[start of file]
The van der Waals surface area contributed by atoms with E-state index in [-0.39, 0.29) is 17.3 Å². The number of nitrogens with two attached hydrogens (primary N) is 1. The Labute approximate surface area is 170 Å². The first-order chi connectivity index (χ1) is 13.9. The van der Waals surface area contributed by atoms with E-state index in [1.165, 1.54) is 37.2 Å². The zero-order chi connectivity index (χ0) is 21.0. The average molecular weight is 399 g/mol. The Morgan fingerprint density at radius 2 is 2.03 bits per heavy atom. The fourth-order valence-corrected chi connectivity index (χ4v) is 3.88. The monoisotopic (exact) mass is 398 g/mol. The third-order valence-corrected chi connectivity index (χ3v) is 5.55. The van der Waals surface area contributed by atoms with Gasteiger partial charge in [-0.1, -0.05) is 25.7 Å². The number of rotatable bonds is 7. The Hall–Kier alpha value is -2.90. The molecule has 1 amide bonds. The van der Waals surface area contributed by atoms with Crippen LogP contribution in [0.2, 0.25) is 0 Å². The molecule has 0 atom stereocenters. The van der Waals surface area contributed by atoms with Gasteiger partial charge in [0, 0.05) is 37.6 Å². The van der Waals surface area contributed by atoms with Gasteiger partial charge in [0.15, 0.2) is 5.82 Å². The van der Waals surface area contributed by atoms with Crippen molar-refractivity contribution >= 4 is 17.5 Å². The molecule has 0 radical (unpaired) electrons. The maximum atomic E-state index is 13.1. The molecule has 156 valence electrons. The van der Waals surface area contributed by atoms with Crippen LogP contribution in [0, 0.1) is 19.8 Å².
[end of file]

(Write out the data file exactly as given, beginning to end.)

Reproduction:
The van der Waals surface area contributed by atoms with E-state index in [-0.39, 0.29) is 17.3 Å². The number of nitrogens with two attached hydrogens (primary N) is 1. The Labute approximate surface area is 170 Å². The first-order chi connectivity index (χ1) is 13.9. The van der Waals surface area contributed by atoms with E-state index in [1.165, 1.54) is 37.2 Å². The zero-order chi connectivity index (χ0) is 21.0. The average molecular weight is 399 g/mol. The Morgan fingerprint density at radius 2 is 2.03 bits per heavy atom. The fourth-order valence-corrected chi connectivity index (χ4v) is 3.88. The monoisotopic (exact) mass is 398 g/mol. The third-order valence-corrected chi connectivity index (χ3v) is 5.55. The van der Waals surface area contributed by atoms with Gasteiger partial charge in [-0.1, -0.05) is 25.7 Å². The number of rotatable bonds is 7. The Hall–Kier alpha value is -2.90. The molecule has 1 amide bonds. The van der Waals surface area contributed by atoms with Crippen LogP contribution in [0.2, 0.25) is 0 Å². The molecule has 0 atom stereocenters. The van der Waals surface area contributed by atoms with Gasteiger partial charge in [0, 0.05) is 37.6 Å². The van der Waals surface area contributed by atoms with Gasteiger partial charge in [0.15, 0.2) is 5.82 Å². The van der Waals surface area contributed by atoms with Crippen molar-refractivity contribution >= 4 is 17.5 Å². The molecule has 0 radical (unpaired) electrons. The maximum atomic E-state index is 13.1. The molecule has 156 valence electrons. The van der Waals surface area contributed by atoms with Crippen LogP contribution in [0, 0.1) is 19.8 Å².